register. Table 6 lists the temperature measurement registers.
The results of the local and remote temperature
measurements are stored in the local and remote temperature
value registers and are compared with limits programmed
into the local and remote high and low limit registers.
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ADT7483A
registers themselves can have values from −64C to +191C.
However, most temperature sensing diodes have a
maximum temperature range of −55C to +150C.
Note that although both local and remote temperature
measurements can be made while the part is in extended
temperature mode, the ADT7483A should not be exposed to
temperatures greater than those specified in theAbsolute
Maximum Ratings section. Further, the device is only
guaranteed to operate as specified at ambient temperatures
from −40C to +120C.
Table 6. REGISTER ADDRESS FOR
THE TEMPERATURE VALUES
Temperature
Channel
Register Address,
MSBs
Register Address,
LSBs
Local
0x00
N/A
Remote 1
0x01
0x10 (2 MSBs)
Remote 2
0x30
0x33 (2 MSBs)
By setting Bit 3 of the Configuration 1 Register to 1, the
Remote 2 temperature values can be read from the following
register addresses:
Remote 2, MSBs = 0x01
Remote 2, LSBs = 0x10
Temperature Data Format
The ADT7483A has two temperature data formats. When
the temperature measurement range is from 0C to 127C
(default), the temperature data format for both local and
remote temperature results is binary. When the
measurement range is in extended mode, an offset binary
data format is used for both local and remote results.
Temperature values in the offset binary data format are
offset by +64. Examples of temperatures in both data
formats are shown in Table 8.
The above is true only when Bit 3 of the Configuration 1
register is set. To read the Remote 1 temperatures, this bit
needs to be switched back to 0.
Only the two MSBs in the remote temperature low byte
are used. This gives the remote temperature measurement a
resolution of 0.25C. Table 7 shows the data format for the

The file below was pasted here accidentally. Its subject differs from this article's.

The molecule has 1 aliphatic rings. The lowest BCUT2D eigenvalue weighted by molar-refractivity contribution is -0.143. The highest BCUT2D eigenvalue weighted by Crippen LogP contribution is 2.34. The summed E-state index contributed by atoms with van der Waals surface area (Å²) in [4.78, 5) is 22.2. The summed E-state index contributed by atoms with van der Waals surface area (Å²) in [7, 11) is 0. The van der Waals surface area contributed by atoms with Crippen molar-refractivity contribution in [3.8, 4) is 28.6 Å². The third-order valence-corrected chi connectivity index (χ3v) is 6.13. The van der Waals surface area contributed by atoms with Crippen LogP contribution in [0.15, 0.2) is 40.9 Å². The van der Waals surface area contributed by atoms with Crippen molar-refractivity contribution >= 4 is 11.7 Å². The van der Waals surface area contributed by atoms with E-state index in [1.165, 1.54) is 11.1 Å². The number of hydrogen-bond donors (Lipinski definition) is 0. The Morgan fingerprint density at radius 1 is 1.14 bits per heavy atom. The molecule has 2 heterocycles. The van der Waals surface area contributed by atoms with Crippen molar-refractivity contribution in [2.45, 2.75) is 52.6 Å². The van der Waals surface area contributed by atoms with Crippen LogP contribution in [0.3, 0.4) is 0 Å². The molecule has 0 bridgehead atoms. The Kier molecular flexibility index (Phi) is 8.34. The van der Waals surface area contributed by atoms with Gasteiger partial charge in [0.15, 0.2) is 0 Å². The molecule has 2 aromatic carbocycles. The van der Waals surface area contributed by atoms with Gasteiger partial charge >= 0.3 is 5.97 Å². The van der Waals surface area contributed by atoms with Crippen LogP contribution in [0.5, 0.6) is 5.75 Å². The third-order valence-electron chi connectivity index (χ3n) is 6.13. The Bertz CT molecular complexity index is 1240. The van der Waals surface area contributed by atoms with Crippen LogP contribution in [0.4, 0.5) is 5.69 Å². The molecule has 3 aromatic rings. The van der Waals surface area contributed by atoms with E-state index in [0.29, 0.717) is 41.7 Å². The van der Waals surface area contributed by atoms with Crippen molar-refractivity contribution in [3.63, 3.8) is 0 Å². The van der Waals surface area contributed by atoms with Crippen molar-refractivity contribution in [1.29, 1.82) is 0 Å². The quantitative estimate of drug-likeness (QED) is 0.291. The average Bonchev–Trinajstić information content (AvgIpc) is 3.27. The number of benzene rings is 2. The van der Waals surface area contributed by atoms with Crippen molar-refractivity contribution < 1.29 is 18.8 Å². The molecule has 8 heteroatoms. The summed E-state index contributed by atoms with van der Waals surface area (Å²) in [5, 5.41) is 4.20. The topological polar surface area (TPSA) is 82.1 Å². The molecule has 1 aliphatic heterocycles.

remote temperature low byte.
Table 8. TEMPERATURE DATA FORMAT
(LOCAL AND REMOTE TEMPERATURE HIGH BYTE)
Table 7. EXTENDED TEMPERATURE RESOLUTION
(REMOTE TEMPERATURE LOW BYTE)
Offset Binary
(Note 1)
Extended Resolution
Remote Temperature
Low Byte
0.00C
0 000 0000
0.25C
0 100 0000
0C
0 000 0000
0 100 0000
0.50C
1 000 0000
+1C
0 000 0001
0 100 0001
0.75C
1 100 0000
+10C
0 000 1010
0 100 1010
+25C
0 001 1001
0 101 1001
+50C
0 011 0010
0 111 0010
+75C
0 100 1011
1 000 1011
+100C
0 110 0100
1 010 0100
+125C
0 111 1101
1 011 1101
+127C
0 111 1111
1 011 1111
+150C
0 111 1111
(Note 3)
1 101 0110
When reading the full remote temperature value, both the
high and low byte, the two registers should be read LSB first
and then the MSB. This is because reading the LSB will
cause the MSB to be locked until it is read, guaranteeing that
the two values read are a result of the same temperature
measurement.
Temperature Measurement Range
The temperature measurement range for both local and
remote measurements is, by default, 0C to 127C.
However, the ADT7483A can be operated using an
extended temperature range from −64C to +191C. This
means, the ADT7483A can measure the full temperature
range of a remote thermal diode, from −55C to +150C. The
user can switch between these two temperature ranges by
setting or clearing Bit 2 in the Configuration 1 register. A
valid result is available in the next measurement cycle after
changing the temperature range.
In extended temperature mode, the upper and lower
temperatures that can be measured by the ADT7483A are
limited by the remote diode selection. The temperature